In a July 16, 2012 NY Times article on Food and Mysteries, Otto Penzler, owner of Mysterious Bookstore in Manhattan, said, “in a grim story, food gives readers comfort.” Some of my favorite mystery writers do seem to include a lot of food in their books. If I were a chef, I would be tempted to make some of these foods that sound so good.
From Martin Walker‘s Bruno, Chief of Police: …” …Bruno served the perfect omelette, the earthy scent of the truffle just beginning to percolate.”
Walker has a website http://www.brunochiefofpolice.com with recipes.
Louise Penny is always having her characters eating at the bistro in Three Pines. In Bury Your Dead, Jean-Guy Beauvoir has filet mignon with cognac blue cheese sauce for dinner as he consults Clara about a murder.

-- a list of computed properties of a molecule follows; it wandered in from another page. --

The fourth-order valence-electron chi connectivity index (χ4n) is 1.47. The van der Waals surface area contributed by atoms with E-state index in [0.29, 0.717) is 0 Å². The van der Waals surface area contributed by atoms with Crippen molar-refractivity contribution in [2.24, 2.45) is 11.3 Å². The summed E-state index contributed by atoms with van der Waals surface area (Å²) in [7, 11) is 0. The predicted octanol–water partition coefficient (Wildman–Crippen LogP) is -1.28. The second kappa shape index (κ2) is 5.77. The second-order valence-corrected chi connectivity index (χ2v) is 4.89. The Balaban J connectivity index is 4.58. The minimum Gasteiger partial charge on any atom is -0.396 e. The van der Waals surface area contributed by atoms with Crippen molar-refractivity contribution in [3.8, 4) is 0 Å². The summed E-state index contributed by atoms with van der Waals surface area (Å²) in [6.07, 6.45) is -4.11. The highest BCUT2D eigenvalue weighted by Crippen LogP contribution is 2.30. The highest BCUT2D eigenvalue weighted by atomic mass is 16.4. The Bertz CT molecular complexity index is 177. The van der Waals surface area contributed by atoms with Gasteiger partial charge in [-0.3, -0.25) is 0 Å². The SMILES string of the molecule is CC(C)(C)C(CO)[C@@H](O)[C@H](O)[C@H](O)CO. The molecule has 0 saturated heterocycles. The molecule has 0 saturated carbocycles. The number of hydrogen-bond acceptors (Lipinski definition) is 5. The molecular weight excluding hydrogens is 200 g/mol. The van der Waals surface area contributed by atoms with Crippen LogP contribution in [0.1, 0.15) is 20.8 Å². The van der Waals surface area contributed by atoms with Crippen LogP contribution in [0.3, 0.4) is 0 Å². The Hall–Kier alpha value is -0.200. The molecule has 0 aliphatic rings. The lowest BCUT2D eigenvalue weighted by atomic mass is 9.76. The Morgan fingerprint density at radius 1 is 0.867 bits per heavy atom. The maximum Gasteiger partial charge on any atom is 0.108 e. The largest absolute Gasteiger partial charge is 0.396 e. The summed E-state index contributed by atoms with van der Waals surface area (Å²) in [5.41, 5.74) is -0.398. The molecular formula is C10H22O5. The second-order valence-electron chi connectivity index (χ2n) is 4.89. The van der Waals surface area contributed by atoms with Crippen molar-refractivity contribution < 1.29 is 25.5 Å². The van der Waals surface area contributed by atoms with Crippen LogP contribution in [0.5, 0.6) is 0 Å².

Robert Parker‘s detective Spenser is famous for his cooking: boneless leg of lamb, risotto, grated beets and, of course, wine, calm Spenser and Susan down in Small Vices.
Linda Fairstein‘s team doesn’t cook very much, but they go to all the best restaurants in New York City and Martha’s Vineyard.
Other people have blogged about food and books. Check out readingupsidedown.com/book-chat/food-and-books
Which authors make you drool as you read or listen to their works?